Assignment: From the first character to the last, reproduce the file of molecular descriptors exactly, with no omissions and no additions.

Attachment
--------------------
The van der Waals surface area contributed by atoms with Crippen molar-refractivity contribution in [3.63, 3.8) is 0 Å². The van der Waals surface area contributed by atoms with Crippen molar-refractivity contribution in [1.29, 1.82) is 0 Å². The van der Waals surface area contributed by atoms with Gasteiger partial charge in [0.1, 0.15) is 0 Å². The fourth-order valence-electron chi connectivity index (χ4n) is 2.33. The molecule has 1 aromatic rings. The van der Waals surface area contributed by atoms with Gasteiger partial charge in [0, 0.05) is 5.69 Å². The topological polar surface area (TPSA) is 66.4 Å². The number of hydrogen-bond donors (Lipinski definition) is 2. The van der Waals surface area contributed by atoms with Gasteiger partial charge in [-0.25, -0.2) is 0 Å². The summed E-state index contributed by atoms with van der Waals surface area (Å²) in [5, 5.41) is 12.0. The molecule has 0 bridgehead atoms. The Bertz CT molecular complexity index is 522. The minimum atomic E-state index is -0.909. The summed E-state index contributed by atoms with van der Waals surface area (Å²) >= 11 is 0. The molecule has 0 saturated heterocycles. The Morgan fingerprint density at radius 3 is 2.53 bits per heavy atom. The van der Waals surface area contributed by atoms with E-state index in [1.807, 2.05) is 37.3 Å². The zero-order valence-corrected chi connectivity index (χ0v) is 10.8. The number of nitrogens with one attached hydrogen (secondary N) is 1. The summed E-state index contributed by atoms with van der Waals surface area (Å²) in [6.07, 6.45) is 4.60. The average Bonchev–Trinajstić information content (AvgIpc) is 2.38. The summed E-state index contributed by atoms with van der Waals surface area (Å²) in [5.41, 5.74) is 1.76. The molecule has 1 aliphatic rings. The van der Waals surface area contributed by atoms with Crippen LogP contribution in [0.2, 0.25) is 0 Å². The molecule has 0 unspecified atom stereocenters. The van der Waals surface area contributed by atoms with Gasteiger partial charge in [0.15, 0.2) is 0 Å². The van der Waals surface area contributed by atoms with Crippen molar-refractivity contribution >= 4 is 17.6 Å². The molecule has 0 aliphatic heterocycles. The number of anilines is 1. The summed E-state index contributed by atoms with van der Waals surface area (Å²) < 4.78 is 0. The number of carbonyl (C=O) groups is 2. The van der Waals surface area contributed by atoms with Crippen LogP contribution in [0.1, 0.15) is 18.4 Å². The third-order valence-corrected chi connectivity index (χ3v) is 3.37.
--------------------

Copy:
The van der Waals surface area contributed by atoms with Crippen molar-refractivity contribution in [3.63, 3.8) is 0 Å². The van der Waals surface area contributed by atoms with Crippen molar-refractivity contribution in [1.29, 1.82) is 0 Å². The van der Waals surface area contributed by atoms with Gasteiger partial charge in [0.1, 0.15) is 0 Å². The fourth-order valence-electron chi connectivity index (χ4n) is 2.33. The molecule has 1 aromatic rings. The van der Waals surface area contributed by atoms with Gasteiger partial charge in [0, 0.05) is 5.69 Å². The topological polar surface area (TPSA) is 66.4 Å². The number of hydrogen-bond donors (Lipinski definition) is 2. The van der Waals surface area contributed by atoms with Gasteiger partial charge in [-0.25, -0.2) is 0 Å². The summed E-state index contributed by atoms with van der Waals surface area (Å²) in [5, 5.41) is 12.0. The molecule has 0 bridgehead atoms. The Bertz CT molecular complexity index is 522. The minimum atomic E-state index is -0.909. The summed E-state index contributed by atoms with van der Waals surface area (Å²) >= 11 is 0. The molecule has 0 saturated heterocycles. The Morgan fingerprint density at radius 3 is 2.53 bits per heavy atom. The van der Waals surface area contributed by atoms with E-state index in [1.807, 2.05) is 37.3 Å². The zero-order valence-corrected chi connectivity index (χ0v) is 10.8. The number of nitrogens with one attached hydrogen (secondary N) is 1. The summed E-state index contributed by atoms with van der Waals surface area (Å²) in [6.07, 6.45) is 4.60. The average Bonchev–Trinajstić information content (AvgIpc) is 2.38. The summed E-state index contributed by atoms with van der Waals surface area (Å²) in [5.41, 5.74) is 1.76. The molecule has 1 aliphatic rings. The van der Waals surface area contributed by atoms with Crippen LogP contribution in [0.2, 0.25) is 0 Å². The molecule has 0 unspecified atom stereocenters. The van der Waals surface area contributed by atoms with Gasteiger partial charge in [0.15, 0.2) is 0 Å². The van der Waals surface area contributed by atoms with Crippen molar-refractivity contribution >= 4 is 17.6 Å². The molecule has 0 aliphatic heterocycles. The number of anilines is 1. The summed E-state index contributed by atoms with van der Waals surface area (Å²) < 4.78 is 0. The number of carbonyl (C=O) groups is 2. The van der Waals surface area contributed by atoms with Crippen LogP contribution in [0.1, 0.15) is 18.4 Å². The third-order valence-corrected chi connectivity index (χ3v) is 3.37.